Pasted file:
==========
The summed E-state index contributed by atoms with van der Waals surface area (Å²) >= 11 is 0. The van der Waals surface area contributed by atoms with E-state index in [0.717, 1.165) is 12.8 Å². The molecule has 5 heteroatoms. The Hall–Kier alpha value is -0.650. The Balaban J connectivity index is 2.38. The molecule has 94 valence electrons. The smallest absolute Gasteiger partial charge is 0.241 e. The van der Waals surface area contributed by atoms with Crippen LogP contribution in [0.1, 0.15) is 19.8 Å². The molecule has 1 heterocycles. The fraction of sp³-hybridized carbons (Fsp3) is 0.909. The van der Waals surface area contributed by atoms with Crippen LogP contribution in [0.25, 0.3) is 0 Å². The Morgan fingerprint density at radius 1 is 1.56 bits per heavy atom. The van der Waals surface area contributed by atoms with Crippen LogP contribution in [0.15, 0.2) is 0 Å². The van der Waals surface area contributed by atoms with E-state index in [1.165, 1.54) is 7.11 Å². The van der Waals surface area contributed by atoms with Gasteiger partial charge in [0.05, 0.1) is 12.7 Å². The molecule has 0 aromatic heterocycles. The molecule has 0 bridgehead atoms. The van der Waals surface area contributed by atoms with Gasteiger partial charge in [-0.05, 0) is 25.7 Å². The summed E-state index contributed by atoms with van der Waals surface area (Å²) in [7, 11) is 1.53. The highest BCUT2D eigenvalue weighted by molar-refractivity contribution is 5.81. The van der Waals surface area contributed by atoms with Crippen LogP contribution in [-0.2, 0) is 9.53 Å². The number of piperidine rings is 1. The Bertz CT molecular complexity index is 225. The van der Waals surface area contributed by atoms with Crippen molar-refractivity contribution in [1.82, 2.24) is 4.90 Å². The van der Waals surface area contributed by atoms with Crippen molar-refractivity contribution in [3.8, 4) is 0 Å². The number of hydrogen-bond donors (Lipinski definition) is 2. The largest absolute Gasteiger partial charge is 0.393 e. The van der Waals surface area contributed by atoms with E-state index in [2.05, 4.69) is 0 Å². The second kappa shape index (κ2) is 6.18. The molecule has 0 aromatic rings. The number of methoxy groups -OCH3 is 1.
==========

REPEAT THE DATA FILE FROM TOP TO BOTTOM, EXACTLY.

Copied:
The summed E-state index contributed by atoms with van der Waals surface area (Å²) >= 11 is 0. The van der Waals surface area contributed by atoms with E-state index in [0.717, 1.165) is 12.8 Å². The molecule has 5 heteroatoms. The Hall–Kier alpha value is -0.650. The Balaban J connectivity index is 2.38. The molecule has 94 valence electrons. The smallest absolute Gasteiger partial charge is 0.241 e. The van der Waals surface area contributed by atoms with Crippen LogP contribution in [0.1, 0.15) is 19.8 Å². The molecule has 1 heterocycles. The fraction of sp³-hybridized carbons (Fsp3) is 0.909. The van der Waals surface area contributed by atoms with Crippen LogP contribution in [0.25, 0.3) is 0 Å². The Morgan fingerprint density at radius 1 is 1.56 bits per heavy atom. The van der Waals surface area contributed by atoms with Crippen LogP contribution in [0.15, 0.2) is 0 Å². The van der Waals surface area contributed by atoms with E-state index in [1.165, 1.54) is 7.11 Å². The van der Waals surface area contributed by atoms with Gasteiger partial charge in [0.05, 0.1) is 12.7 Å². The molecule has 0 aromatic heterocycles. The molecule has 0 bridgehead atoms. The van der Waals surface area contributed by atoms with Gasteiger partial charge in [-0.05, 0) is 25.7 Å². The summed E-state index contributed by atoms with van der Waals surface area (Å²) in [7, 11) is 1.53. The highest BCUT2D eigenvalue weighted by molar-refractivity contribution is 5.81. The van der Waals surface area contributed by atoms with Crippen LogP contribution in [-0.2, 0) is 9.53 Å². The number of piperidine rings is 1. The Bertz CT molecular complexity index is 225. The van der Waals surface area contributed by atoms with Crippen molar-refractivity contribution in [1.82, 2.24) is 4.90 Å². The van der Waals surface area contributed by atoms with Crippen molar-refractivity contribution in [3.8, 4) is 0 Å². The number of hydrogen-bond donors (Lipinski definition) is 2. The largest absolute Gasteiger partial charge is 0.393 e. The van der Waals surface area contributed by atoms with E-state index in [2.05, 4.69) is 0 Å². The second kappa shape index (κ2) is 6.18. The molecule has 0 aromatic rings. The number of methoxy groups -OCH3 is 1.